Should I stay or should I go

Should I Stay or Should I Go?

Business owners often struggle to determine the answer to this critical question posed by Joe Strummer back in 1982.

Do you just need a Holiday or is a more fundamental change required?

Maybe a proper holiday is all you need to rekindle the energy, passion and drive that has made you so successful.

Maybe escaping the Sydney and Melbourne pressure and pace of life for a month is all you need, but maybe it is not.

If a holiday doesn’t do the trick, don’t worry, there are other options your hard work has earned you. Something as simple as obtaining an external perspective to help solve a persistent problem could solve your challenges.

Alternately, if you want to reduce your time commitment, considering appointing a CEO may work well for you and for the business. You would oversee the business but someone else would be responsible for day to day management.

Some of our clients don’t like the idea of having someone else running their business and have instead chosen to sell.

Don’t sell your business too soon

Any business that has taken one, two or three decades to build will have some negatives. Your business is not unlike your family, there are good bits and bits that we all would find irritating. Most people don’t trade in family members on a whim and you need to be careful to not trade in your business after a tough week.

It is important to regularly break down the pros and cons of the business itself, of continued ownership and of the continuation of you working in it.

We have seen many business owners sell prematurely due to a run of bad luck, or a change they didn’t expect or want, only to turn around later and regret selling.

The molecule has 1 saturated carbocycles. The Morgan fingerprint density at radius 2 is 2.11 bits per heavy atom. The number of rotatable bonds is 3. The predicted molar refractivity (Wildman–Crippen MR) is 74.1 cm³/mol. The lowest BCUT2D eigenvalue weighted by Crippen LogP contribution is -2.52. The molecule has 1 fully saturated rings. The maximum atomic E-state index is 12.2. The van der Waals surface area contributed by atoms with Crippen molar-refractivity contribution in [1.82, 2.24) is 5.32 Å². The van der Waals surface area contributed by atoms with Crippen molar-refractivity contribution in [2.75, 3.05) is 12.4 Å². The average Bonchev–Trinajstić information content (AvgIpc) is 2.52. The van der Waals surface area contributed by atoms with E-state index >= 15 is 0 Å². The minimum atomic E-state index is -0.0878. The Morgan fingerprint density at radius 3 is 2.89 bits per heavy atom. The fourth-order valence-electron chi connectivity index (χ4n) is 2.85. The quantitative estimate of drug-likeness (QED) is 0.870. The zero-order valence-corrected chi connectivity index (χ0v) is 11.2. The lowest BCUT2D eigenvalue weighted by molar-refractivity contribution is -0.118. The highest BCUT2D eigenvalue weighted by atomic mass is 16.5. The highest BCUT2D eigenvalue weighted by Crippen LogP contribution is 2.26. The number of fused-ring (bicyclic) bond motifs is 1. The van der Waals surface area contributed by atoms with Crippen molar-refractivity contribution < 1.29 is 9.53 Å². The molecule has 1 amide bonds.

The regrets over selling tend to be from people towards the Rupert Murdoch end of the personality spectrum. They are driven, they find meaning in working hard, being an identity within their space and making money (even if they will never spend it). While they often value family, they cannot see themselves looking after grandchildren. While they might enjoy a hit of golf, a few times a year is more than enough. They do not need to retire to do the things they want, as they are already doing what they want; they enjoy the business challenges, interactions with their staff, customers and suppliers and earning money in their current life too much.

But, don’t leave it too late

The regrets over not selling tend to come from people for whom the business is not the dominant factor in their life. While it may be or have been a passion, their family, their sports, their travel or their hobby are also passions. The business has been an important part of their life, but it is not their life. They can imagine doing things that do not have a monetary connection.

Sadly, we have seen people die before retirement or be forced to sell due to sudden ill health that then denies them an enjoyable retirement. They have the money but not the health with which to enjoy it

There are many other considerations for you and I thoroughly recommend the “5 Mistakes Business Owners Make When Selling Their Business” series of articles written by Michael Mahoney.

The ultimate question at this point may be “Is the business serving you or are you serving the business?”

How do you answer the question posed by The Clash: Should I stay or should I go? That is a question we at Hamilton Rich pride ourselves in helping clients answer in an objective way. So please give us a call for a no obligation discussion.

Download the “Should I Stay or Should I Go” PDF

We would be happy to have a no obligation conversation the best options for passing on your business to family or selling outside the family. Feel free to call Tony Holley on 0417313136 or Michael Mahoney on 0410285318 for an obligation free, confidential discussion.